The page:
As he enters his 12th year of hosting The Daily Show, Jon Stewart’s consternation over things not being better is perhaps starting to overshadow his own stated mission of simply being funny. Certainly Stewart realizes that he’s become a player, and not just a referee. How can he not? For years, polls have shown that people trust The Daily Show to deliver the facts more than the cable or network news outlets, and with good reason. This is not to say that there’s a suitable breadth of information to get one’s news solely from Jon Stewart… but more often than not, the stories that do get covered on The Daily Show (and the Colbert Report) are better “reported” than on the so-called “real news.”
Edward R. Murrow have become frequent, with the key difference, of course, being Murrow was not a satirist, he was a reporter. Jon Stewart’s only real problem is that he cannot admit that he does indeed make a difference. The second he does, everything changes. The Daily Show would lose its satirical credibility, it would become pompous and, ironically, weaker. It’s a fine line that is, at the moment, being precipitously straddled.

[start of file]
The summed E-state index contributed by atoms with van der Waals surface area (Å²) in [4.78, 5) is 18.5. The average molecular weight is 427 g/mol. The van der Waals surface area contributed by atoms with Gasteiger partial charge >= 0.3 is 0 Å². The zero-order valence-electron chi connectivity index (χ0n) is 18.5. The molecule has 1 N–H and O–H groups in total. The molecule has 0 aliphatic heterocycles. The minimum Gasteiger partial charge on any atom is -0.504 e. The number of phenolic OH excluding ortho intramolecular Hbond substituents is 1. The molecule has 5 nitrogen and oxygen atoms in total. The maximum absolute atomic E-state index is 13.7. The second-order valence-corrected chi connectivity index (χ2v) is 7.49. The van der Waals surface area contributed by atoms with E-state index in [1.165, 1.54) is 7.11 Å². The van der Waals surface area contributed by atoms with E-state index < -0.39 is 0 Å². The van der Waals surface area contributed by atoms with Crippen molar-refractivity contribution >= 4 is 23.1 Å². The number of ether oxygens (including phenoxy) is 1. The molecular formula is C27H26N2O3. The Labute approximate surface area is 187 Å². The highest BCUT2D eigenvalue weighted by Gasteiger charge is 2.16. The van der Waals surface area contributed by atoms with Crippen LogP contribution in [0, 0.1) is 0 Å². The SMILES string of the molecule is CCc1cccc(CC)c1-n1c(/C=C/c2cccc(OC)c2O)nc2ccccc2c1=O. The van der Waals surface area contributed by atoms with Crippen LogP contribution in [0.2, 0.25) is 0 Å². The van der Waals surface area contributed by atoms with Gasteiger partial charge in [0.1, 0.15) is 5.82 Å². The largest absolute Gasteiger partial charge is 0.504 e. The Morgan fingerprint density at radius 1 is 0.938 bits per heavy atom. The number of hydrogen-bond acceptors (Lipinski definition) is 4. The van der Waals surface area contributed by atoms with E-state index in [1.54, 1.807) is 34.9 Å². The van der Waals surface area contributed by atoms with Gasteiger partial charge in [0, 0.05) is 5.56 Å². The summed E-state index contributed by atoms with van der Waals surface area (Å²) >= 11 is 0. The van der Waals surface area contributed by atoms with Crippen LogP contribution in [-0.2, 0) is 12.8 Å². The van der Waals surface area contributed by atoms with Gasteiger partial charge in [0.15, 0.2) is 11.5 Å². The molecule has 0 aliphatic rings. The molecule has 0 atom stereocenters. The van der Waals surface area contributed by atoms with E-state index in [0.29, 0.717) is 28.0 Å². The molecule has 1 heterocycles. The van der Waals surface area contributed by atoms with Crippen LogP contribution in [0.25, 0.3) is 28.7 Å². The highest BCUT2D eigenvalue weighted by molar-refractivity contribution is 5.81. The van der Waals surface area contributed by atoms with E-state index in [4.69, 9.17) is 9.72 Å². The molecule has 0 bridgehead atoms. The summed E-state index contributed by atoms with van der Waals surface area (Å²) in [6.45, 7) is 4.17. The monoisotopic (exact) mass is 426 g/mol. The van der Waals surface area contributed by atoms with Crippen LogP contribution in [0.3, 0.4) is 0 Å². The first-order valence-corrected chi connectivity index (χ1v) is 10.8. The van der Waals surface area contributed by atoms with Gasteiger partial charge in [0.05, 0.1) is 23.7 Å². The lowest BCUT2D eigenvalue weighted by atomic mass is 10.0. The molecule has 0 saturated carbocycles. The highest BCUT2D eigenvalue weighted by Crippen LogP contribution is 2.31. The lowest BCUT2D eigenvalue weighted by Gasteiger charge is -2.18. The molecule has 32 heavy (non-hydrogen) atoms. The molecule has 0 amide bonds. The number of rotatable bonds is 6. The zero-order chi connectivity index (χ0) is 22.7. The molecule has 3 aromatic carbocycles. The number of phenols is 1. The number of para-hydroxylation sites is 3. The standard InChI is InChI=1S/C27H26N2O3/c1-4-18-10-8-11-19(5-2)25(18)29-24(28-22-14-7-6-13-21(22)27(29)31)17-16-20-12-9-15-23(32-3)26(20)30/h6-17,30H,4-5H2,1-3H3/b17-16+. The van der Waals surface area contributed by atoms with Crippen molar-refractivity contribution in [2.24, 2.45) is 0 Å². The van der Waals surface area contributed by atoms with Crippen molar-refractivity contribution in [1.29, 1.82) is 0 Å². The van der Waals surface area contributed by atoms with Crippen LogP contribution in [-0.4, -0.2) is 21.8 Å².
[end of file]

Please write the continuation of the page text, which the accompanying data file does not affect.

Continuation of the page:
Of course, there are many who would argue that The Daily Show crossed that line long ago (mostly those who continue to defend the invasion of Iraq, believe that gay marriage will lead to end times and still think that trickle down economics could work, it just needs a little more time!). I don’t think it has. But I’m in the choir.
The Daily Show may have become more than just a little comedy show off to the side, but it’s still, at its core, just shooting spitballs at power. Okay, so the spitballs now have the size and weight of cannonballs, but they’re still composed of wadded up napkins covered in goo and (usually) delivered with tongue in cheek. Its accomplishments in the real world only cement its place as the most essential show on television.
And I still think that $20 at Cowgirl was a bargain.